DRUGS & SLEEP DISORDERS
Drugs can cause obstructive sleep apnea (OSA) and can make patients who already have OSA get worse. An obstructive sleep apnea event is caused when the tongue blocks the throat repeatedly during sleep completely for at least 10 seconds. If the number of those events is 5 or more per hour during sleep, a medical diagnosis of OSA is made. Some of the signs of OSA include daytime sleepiness, loud snoring, witnessed breathing interruptions, acid reflux, and awakening due to gasping or choking.
Antidepressant and antipsychotic medications can cause patients to gain significant amounts of weight, snore loudly, and end up with heart attacks and strokes. Any medication which can cause a patient to gain weight has the potential to either cause OSA or make a preexisting condition of OSA worse. OSA is mainly a structural problem of a narrow jaw and of a narrow upper airway. If fat is added in the throat due to an overweight condition, the risk becomes much worse.
Many antidepressants such as Pamelor, Paxil, and Elavil, stimulate people’s appetites. Another side effect of some of these medications is to suppress rapid eye movement (REM) sleep. Some of the costs of not getting enough REM sleep (should have 2 hours each night) include a more excitable nervous system which results in a lowering of pain thresholds. There are also more cognitive problems such as learning and memory.
Depakote, which is valproic acid, is a mood stabilizer used in treatment of bipolar disorder, seizure, and migraine. One study revealed over 20% of patients on mood stabilizers gained 10 or more pounds over a one year period. This can cause a great increase in OSA.
Risperdal, Seroquel, Zyprexa, Abilify, and other anti-psychotics have been known to cause more than 5% weight gain in a great number of patients. They also may cause insulin resistance and that can lead to diabetes. Taking Zyprexa for just two weeks caused an increase in food intake by almost 20%.
And, as is well known, chronic use of corticosteroids to reduce inflammation leads to significant weight gain. A common one is Prednisone.
Antihistamines, including Allegra and Zyrtec, have been found to increase overweight status of patients. Over half of patients on these medications are more apt to be overweight.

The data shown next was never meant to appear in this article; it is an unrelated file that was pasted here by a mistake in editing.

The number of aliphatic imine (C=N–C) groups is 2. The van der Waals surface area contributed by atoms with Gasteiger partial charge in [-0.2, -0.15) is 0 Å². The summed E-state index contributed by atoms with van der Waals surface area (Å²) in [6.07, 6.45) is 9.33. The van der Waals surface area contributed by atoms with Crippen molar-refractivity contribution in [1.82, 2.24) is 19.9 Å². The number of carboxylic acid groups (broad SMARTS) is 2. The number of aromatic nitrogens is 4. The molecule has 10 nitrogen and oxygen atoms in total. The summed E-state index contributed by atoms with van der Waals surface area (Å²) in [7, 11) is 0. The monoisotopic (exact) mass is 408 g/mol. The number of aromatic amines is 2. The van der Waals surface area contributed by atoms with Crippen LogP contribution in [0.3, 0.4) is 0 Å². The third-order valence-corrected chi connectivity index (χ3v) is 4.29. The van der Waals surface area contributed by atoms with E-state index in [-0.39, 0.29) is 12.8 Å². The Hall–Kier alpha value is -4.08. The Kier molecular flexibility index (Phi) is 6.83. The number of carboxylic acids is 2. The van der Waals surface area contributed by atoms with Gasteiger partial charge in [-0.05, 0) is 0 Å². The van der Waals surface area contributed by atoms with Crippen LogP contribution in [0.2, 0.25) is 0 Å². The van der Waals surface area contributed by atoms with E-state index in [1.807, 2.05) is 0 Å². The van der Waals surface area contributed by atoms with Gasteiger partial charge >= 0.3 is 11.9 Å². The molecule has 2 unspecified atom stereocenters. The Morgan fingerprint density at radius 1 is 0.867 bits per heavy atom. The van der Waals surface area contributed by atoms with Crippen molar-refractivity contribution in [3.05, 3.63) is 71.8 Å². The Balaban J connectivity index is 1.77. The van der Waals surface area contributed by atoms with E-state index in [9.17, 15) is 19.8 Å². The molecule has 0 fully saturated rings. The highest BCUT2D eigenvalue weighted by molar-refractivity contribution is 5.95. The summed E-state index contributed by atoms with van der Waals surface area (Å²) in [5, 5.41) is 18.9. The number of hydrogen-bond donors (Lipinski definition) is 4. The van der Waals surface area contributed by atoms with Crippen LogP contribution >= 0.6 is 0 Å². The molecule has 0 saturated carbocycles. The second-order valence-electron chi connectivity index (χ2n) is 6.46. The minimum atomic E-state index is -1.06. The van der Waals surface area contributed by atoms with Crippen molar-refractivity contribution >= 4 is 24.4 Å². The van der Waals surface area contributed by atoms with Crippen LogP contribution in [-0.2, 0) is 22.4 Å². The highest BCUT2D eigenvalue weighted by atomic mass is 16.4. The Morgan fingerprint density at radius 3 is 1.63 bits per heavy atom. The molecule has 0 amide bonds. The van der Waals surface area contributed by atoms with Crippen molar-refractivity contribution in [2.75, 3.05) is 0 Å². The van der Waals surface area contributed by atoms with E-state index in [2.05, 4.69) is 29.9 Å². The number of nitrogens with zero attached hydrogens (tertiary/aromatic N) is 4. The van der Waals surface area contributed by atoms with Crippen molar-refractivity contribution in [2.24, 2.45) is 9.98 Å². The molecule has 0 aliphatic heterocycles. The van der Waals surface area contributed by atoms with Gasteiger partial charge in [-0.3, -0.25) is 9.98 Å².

Patients on insulin have better control of sugar in their diets and therefore should have better control of weight also. But a study shows insulin by itself will promote increase in weight.
Atenolol, metoprolol, and propranolol (beta-blockers) are associated with a significant amount of increased weight.
There are many, many more medications that cause weight gain which is causing sleep disturbances. All patients, especially those who already have OSA, should be aware of the medications they are taking and note any weight gain to their sleep physician and the prescribing doctor to see if there are alternative medications they can take which do not cause weight gain.
There is a simple test for OSA that can be done right in your home known as a home sleep test. Make a free consultation appointment in our office to discuss this—OSA is deadly. If you snore, have daytime sleepiness, or don’t feel FABULOUS when you wake up, you may have OSA. And treatment does NOT have to be that “mask”. Our website www.NwSleepDoc.com has a lot on information you may be interested in regarding OSA and its treatment.
Dr. Donald Johnson founded Northwest Treatment Center for Snoring & Sleep Apnea in Coeur d’Alene to help patients stop their snoring and LIVE FREE WITH NO LIMITS! His office is at 114 W. Neider Ave. Suite 102, in Coeur d’Alene, near Costco. The website for more information is www.NWSleepDoc.com and the office phone is 1-844-84SNORE. SCHEDULE AN APPOINTMENT TODAY!